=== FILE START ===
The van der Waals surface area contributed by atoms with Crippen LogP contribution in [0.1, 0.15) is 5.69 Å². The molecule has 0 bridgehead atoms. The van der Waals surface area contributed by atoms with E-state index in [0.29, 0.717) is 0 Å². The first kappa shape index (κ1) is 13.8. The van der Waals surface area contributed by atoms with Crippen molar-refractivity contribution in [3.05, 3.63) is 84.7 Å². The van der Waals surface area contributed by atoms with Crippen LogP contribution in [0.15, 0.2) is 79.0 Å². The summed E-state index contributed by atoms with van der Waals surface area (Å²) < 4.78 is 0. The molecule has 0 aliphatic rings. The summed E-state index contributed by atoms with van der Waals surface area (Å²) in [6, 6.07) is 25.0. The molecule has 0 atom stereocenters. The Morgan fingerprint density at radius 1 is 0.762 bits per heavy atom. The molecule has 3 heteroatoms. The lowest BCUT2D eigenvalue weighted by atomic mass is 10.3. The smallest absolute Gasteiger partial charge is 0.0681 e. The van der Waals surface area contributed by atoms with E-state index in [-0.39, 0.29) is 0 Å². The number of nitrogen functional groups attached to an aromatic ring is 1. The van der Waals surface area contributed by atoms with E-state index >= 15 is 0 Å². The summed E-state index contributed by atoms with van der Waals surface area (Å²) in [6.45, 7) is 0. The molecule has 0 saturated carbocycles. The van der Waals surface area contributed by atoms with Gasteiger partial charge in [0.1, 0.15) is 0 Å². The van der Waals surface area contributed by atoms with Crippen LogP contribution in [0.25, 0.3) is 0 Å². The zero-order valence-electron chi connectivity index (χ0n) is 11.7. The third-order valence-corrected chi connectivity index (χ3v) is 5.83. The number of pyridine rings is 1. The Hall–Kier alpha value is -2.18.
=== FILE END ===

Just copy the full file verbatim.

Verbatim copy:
The van der Waals surface area contributed by atoms with Crippen LogP contribution in [0.1, 0.15) is 5.69 Å². The molecule has 0 bridgehead atoms. The van der Waals surface area contributed by atoms with E-state index in [0.29, 0.717) is 0 Å². The first kappa shape index (κ1) is 13.8. The van der Waals surface area contributed by atoms with Crippen molar-refractivity contribution in [3.05, 3.63) is 84.7 Å². The van der Waals surface area contributed by atoms with Crippen LogP contribution in [0.15, 0.2) is 79.0 Å². The summed E-state index contributed by atoms with van der Waals surface area (Å²) < 4.78 is 0. The molecule has 0 aliphatic rings. The summed E-state index contributed by atoms with van der Waals surface area (Å²) in [6, 6.07) is 25.0. The molecule has 0 atom stereocenters. The Morgan fingerprint density at radius 1 is 0.762 bits per heavy atom. The molecule has 3 heteroatoms. The lowest BCUT2D eigenvalue weighted by atomic mass is 10.3. The smallest absolute Gasteiger partial charge is 0.0681 e. The van der Waals surface area contributed by atoms with E-state index in [-0.39, 0.29) is 0 Å². The number of nitrogen functional groups attached to an aromatic ring is 1. The van der Waals surface area contributed by atoms with E-state index >= 15 is 0 Å². The summed E-state index contributed by atoms with van der Waals surface area (Å²) in [6.45, 7) is 0. The molecule has 0 saturated carbocycles. The van der Waals surface area contributed by atoms with Gasteiger partial charge in [0.1, 0.15) is 0 Å². The van der Waals surface area contributed by atoms with Crippen LogP contribution in [0.25, 0.3) is 0 Å². The zero-order valence-electron chi connectivity index (χ0n) is 11.7. The third-order valence-corrected chi connectivity index (χ3v) is 5.83. The number of pyridine rings is 1. The Hall–Kier alpha value is -2.18.